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Published on March 27th, 2011 | by Susan Kraemer

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25 TWh of Wind Power Idled in 2010 in US – Grid Storage Needed

March 27th, 2011 by  


A commenter on my last story about wind derided wind power because of seeing turbines “not turning”. Like most people, she didn’t know that wind farms are frequently shut down by grid operators, because there is no room on the grid. But it raised a question in my mind. How much is shut down?

Although I knew that a lot of potential wind power has to be idled for lack of transmission – and also, as Jonathan Marshall at PG&E told me: for lack of customers in the dead of  night – I didn’t know just how often wind farms are asked to shut down operations to reduce congestion, and to help her understand the reason, I went looking for the exact figures.

I found the rather astonishing answer in a story I’d missed in February at Greentechmedia.

“Approximately 25 TWh (yes, 25 terawatt-hours) of wind energy was curtailed (idled) in the U.S. last year to keep the off-peak grid energy price from frequently going negative.  That is about equal to the energy in 700 million gallons of gasoline just being thrown away. Curtailed wind energy in the U.S. appears likely to exceed 40 TWh in 2011″.

The reason there is such a disconnect between wind and transmission is that a wind farm can can be built in a year or so, but transmission can take at least 5 or 6 years, because the permitting is even more bogged down by multiple bureaucracies and by NIMBY resistance than wind farms themselves. Transmission is owned by so many entities in the US that it is hard to streamline it.

The wasted power is frustrating enough for a nation that really could use “the equivalent of 700 million gallons of gasoline a year” in clean energy. But also, from the point of view of wind financing, it is a negative factor.

Although it is technically easier to idle a wind farm than a coal plant, the frequent idling cuts into profits more, making it costlier than it needs to be to build more clean wind energy. When coal plants have to shut down, at least they save fuel costs. But wind farms need to ship all their potential wind to make money, because (since wind is free) “fuel” is not factored in as a cost of business.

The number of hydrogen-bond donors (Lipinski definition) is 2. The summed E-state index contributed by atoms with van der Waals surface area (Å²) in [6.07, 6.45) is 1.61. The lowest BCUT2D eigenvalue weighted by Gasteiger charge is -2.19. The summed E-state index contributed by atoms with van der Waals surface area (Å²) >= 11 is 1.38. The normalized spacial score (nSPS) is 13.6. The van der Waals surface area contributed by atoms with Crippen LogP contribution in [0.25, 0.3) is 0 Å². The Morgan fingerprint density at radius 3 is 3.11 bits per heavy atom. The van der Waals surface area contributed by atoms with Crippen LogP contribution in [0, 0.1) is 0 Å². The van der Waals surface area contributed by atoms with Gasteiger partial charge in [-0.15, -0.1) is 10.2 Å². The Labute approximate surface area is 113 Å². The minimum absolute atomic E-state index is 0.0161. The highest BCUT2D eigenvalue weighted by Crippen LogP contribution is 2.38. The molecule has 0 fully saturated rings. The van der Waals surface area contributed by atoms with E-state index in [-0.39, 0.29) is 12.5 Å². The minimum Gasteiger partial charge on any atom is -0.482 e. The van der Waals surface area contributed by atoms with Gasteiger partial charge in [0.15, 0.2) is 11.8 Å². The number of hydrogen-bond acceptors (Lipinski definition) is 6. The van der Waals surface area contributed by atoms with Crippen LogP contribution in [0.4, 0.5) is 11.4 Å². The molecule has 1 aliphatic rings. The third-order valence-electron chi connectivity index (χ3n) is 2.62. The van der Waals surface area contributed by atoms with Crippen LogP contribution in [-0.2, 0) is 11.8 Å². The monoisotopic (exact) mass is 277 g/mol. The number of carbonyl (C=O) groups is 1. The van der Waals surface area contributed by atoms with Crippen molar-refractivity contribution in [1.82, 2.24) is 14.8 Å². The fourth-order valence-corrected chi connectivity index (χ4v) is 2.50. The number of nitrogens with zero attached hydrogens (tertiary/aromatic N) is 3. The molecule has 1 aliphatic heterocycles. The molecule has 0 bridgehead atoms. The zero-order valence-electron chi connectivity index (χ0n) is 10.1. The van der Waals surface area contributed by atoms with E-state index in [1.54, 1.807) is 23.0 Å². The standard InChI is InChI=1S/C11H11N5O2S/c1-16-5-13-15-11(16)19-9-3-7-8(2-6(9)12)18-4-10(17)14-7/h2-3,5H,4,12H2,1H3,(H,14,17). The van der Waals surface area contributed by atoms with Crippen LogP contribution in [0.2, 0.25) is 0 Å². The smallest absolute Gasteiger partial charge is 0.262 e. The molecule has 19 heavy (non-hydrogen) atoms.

Wind farms are going up in vast tracts of empty land where wind is strongest, and until now, that has been mostly deserted land that our ancestors did not settle (because it was too windy!) and so villages did not grow into cities there. But transmission was developed where population was concentrated, not where wind is.

This story at Greentechmedia was about one of the many solutions to the storage problem – installing manufacturing operations at wind farms, in this case to make a “windfuel”.

Storage innovation for this wasted energy is the exciting story of our time. There’s a wealth of innovation aimed at putting all this clean power to use.

Related articles from Cleantechnica


Why Wind Storage will be Worth Trillions

Liquid Air Tested to Store Renewable Energy in UK
General Compression’s Storage Can Ramp-up in Seconds
California Proposes First Renewable Energy Storage Requirements
Make Ice at Night to Store Wind Energy
For Baseload Wind Cheaper than Fossil Fuels
Storing Renewable Energy in Boxes of Air
Top ARPA-E Funding Goes to Renewable Storage in “Liquid Battery”
Metal-Air Battery With 11 Times the Energy at Half the Cost?
Pump Hydro Underground to Store Wind Power


These are just some of the ideas being worked on to solve this. If you have an idea for using all that excess wind power, suggest it here. We expect to have 40 TWh of the stuff going begging this year.

Map from NREL Pink and purple are best for wind (the Dakotas, Montana, Minnesota, Wyoming, Texas)
Susan kraemer@Twitter 
 






About the Author

writes at CleanTechnica, CSP-Today and Renewable Energy World.  She has also been published at Wind Energy Update, Solar Plaza, Earthtechling PV-Insider , and GreenProphet, Ecoseed, NRDC OnEarth, MatterNetwork, Celsius, EnergyNow, and Scientific American. As a former serial entrepreneur in product design, Susan brings an innovator's perspective on inventing a carbon-constrained civilization: If necessity is the mother of invention, solving climate change is the mother of all necessities! As a lover of history and sci-fi, she enjoys chronicling the strange future we are creating in these interesting times.    Follow Susan on Twitter @dotcommodity.



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